Potato block prints are much more reasonable:

I see this method used all the time on design blogs to stamp everything from circle skirts to pillow cases-- have any of you actually tried this? Does it work as well as it does in the perfect world of craft blogging? I also like that the rotund little spud at top is helping to maim his fellow vegetable. You can just hear the bisected one hissing: "You're supposed to be on our side!"

This one might be a little complicated, but I am just nuts over the Arts-and-Crafts style bear and lettering. Wouldn't this be cute to any kind of animal and a greeting card or plaque outside your door bearing your family name type thing? This is a simplified/elementary school version of the block prints that always look so stark and interesting from the WPA era, and I have to say, owing to my beginner's beginner level, I am a fan!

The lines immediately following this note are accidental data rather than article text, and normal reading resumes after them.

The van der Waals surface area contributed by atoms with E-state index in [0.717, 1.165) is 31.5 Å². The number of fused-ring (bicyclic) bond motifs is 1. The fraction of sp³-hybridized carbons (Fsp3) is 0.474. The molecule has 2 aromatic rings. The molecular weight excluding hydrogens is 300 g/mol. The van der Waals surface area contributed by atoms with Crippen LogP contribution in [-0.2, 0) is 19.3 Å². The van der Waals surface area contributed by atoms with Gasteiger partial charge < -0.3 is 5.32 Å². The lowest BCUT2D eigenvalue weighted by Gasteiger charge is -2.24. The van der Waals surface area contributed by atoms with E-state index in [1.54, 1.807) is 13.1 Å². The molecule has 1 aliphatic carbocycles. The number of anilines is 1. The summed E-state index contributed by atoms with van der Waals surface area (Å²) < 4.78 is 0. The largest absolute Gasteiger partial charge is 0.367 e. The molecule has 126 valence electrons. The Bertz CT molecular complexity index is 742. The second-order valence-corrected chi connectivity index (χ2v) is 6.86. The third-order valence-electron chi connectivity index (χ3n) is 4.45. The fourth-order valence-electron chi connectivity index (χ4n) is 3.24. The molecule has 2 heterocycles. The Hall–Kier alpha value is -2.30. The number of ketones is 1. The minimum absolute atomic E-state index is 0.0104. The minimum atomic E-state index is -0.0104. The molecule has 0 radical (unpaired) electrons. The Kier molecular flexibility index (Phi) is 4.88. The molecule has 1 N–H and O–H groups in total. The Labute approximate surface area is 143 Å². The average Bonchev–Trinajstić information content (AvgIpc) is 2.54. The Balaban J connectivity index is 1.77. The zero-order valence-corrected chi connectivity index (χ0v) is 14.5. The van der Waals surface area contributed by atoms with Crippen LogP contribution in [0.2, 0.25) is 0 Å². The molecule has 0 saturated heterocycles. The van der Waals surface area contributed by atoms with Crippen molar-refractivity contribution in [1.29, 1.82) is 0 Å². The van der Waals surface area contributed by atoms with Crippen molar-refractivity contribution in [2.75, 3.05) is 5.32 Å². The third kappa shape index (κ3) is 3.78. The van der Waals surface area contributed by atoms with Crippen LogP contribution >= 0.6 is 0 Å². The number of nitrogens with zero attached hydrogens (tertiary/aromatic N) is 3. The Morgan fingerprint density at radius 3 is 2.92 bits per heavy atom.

I could put these Indian designs on like everything I own. I know I've seen t-shirts and bags going back to that woven, Southwestern, early nineties' look lately, but how cute would it be to have a shirt or a sweater or a bag with a weird message on it that only you could discern? Like "Lightning Dead Men" (the name of my new band) or "Conversation Skunk" (the name of my other band). You be the judge.

Now, if you want to stand out of a Friday night at the bar, better than even a Mohawk (passé) would be a full on Acoma or Seneca Indian head covering. I really, REALLY want to make one of these, and then sit at home waiting for the perfect costume party opportunity to wear it in all its glory. The yarn cap at bottom right might be my favorite.

Do you think it's really this simple? I have a feeling making these cornhusk sandals would be like the paper shoes you used to make in grade school...two steps and they're toast. Maybe if I were more diligent at the needle? I'll have to investigate and get back to you.

I love how simple this craft is and how COOL the Wampum designs are. If you find macaroni in my carpet at the next soirée, you know the why and the wherefore.